12. Be mindful of who you invite on your train

“The people we invite on the train are those with whom we are prepared to be vulnerable and real, with whom there is no room for masks and games. They strengthen us when we falter and remind us of the journey’s purpose when we become distracted by the scenery. And we do the same for them. Never let life’s Iagos—flatterers, dissemblers—onto your train. We always get warnings from our heart and our intuition when they appear, but we are often too busy to notice. When you realize they’ve made it on board, make sure you usher them off the train; and as soon as you can, forgive them and forget them. There is nothing more draining than holding grudges.”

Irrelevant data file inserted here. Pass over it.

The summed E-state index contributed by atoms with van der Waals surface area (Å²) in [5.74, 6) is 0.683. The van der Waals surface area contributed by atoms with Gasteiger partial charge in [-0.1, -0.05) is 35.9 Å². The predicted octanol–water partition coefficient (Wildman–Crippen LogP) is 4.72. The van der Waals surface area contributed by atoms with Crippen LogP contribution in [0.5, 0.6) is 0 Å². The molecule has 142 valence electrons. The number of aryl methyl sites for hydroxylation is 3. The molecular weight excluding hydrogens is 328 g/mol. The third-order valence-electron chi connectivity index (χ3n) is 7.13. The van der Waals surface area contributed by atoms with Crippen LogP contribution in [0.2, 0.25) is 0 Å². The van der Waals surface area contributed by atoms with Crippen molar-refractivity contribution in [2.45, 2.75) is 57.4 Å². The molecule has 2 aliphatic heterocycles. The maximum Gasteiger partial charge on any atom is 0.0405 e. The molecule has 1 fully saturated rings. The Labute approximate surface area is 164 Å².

13. Life is love

“A purpose of human life, no matter who is controlling it, is to love whoever is around to be loved.”

14. Move to grace

“We all have within us the ability to move from struggle to grace.”

15. Be a go-giver

“Imagine how our culture, how our lives, will change when we begin valuing go-givers as much as we value go-getters.”

16. We are not our thoughts

“Meditation is not about stopping thoughts, but recognizing that we are more than our thoughts and our feelings.”

17. Which wolf are you going to feed?